A spacecraft equipped with Canadian technology has begun its mission to answer one of the most basic but challenging questions in climate science: where is all the water?
The Surface Water and Ocean Topography mission, or SWOT, was launched from California’s Vandenberg Space Force Base early Friday morning aboard a SpaceX Falcon 9 rocket. The low-Earth-orbit satellite was developed by NASA in partnership with the French space agency, CNES, with additional involvement from Britain and Canada.
SWOT’s aim is to measure the water levels of rivers, lakes and coastal waters of about 90 per cent of the globe and track how they change over time.
While the task may sound straightforward, the results promise to unlock a bounty of information about the water cycle, its relationship to climate and the consequences for people around the world.
Indeed, so important is the data that the scientists behind the mission describe it in the same terms that astronomers have used when talking about the James Webb Space Telescope.
“We’re speaking about a revolution in hydrology,” said Selma Cherchali, the head of Earth observation at CNES, at a prelaunch science briefing.
For decades, researchers have been able to rely on satellite imagery to measure the length and breadth of the countless bodies of water that dot Earth’s surface and to map the coastlines of every continent, but capturing water levels is an entirely different matter. Visually, there is no easy way to do this from space. Instead, gauges that measure water levels must be installed wherever such data is needed. However, that can only provide measurements at one point, and the global distribution of gauges is highly uneven, leaving many parts of the world underrepresented in the data.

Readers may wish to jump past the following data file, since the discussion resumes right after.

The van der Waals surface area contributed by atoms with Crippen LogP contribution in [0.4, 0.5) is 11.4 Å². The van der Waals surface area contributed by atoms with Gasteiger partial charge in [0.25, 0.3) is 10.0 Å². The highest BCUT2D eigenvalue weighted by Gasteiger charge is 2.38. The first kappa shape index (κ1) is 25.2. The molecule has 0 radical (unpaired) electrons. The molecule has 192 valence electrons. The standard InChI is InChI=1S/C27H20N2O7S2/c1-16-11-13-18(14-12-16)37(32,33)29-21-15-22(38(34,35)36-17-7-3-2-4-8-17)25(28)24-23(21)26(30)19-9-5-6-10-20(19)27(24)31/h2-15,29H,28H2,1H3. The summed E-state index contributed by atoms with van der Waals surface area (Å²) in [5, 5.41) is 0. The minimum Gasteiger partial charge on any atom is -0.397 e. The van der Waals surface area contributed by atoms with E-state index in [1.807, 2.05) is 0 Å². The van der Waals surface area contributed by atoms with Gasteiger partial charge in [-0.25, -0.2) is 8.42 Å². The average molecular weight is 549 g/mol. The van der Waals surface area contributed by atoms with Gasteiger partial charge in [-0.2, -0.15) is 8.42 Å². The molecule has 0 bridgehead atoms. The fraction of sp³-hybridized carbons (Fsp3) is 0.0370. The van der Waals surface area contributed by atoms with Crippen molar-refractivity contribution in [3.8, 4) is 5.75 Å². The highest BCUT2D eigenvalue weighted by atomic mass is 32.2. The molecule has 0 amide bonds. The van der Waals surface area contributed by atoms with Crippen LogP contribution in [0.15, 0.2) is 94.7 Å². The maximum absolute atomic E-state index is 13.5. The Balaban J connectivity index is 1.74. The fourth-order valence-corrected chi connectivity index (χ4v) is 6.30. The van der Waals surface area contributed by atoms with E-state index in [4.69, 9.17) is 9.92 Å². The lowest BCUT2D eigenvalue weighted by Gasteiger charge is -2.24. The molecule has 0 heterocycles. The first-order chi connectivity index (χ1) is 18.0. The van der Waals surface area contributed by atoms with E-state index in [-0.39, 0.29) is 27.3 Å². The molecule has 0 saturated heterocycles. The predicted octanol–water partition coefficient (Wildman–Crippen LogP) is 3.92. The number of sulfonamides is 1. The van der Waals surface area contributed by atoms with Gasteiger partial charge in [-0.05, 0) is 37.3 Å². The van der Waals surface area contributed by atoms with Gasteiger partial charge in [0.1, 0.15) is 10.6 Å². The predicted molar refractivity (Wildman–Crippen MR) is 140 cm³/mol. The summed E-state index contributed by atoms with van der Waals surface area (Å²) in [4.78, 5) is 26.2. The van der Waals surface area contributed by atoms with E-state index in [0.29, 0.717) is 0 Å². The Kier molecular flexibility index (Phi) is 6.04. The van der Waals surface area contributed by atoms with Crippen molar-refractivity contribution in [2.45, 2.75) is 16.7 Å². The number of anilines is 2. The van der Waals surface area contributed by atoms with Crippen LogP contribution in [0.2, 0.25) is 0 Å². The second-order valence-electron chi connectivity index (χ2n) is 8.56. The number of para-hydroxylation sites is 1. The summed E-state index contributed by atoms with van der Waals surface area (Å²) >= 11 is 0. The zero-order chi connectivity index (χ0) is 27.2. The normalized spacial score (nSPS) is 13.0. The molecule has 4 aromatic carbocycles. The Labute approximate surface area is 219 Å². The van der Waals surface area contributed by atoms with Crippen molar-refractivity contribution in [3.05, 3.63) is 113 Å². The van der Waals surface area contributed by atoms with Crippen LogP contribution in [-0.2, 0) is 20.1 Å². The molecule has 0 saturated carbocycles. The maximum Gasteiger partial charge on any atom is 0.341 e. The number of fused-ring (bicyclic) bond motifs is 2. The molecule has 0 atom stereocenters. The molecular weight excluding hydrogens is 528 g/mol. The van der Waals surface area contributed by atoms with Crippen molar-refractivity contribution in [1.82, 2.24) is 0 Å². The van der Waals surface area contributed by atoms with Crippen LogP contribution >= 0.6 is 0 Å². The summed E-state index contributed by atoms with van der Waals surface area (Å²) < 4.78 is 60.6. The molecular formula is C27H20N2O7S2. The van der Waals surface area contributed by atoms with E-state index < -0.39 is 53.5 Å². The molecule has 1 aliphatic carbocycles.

Without water level data, estimating the total volume becomes guesswork – which in turn makes it difficult to answer a host of questions about drought, flood risk and water availability in many locations.
“Having these areas where there’s a dearth of information is horrible to deal with because you’re just left having to make assumptions,” said Thomas Piekutowski, the program manager for Sun-Earth system sciences at the Canadian Space Agency.
SWOT has been designed to bridge this knowledge gap by using a pair of antennae 10 metres apart that simultaneously fire radar pulses toward Earth’s surface thousands of times per second. The pulses are reflected by water and travel back up to the spacecraft. The slight difference in the time it takes the reflected pulses to reach each antenna separately allows the satellite to extract three-dimensional information about water levels to an accuracy of within 10 centimetres.
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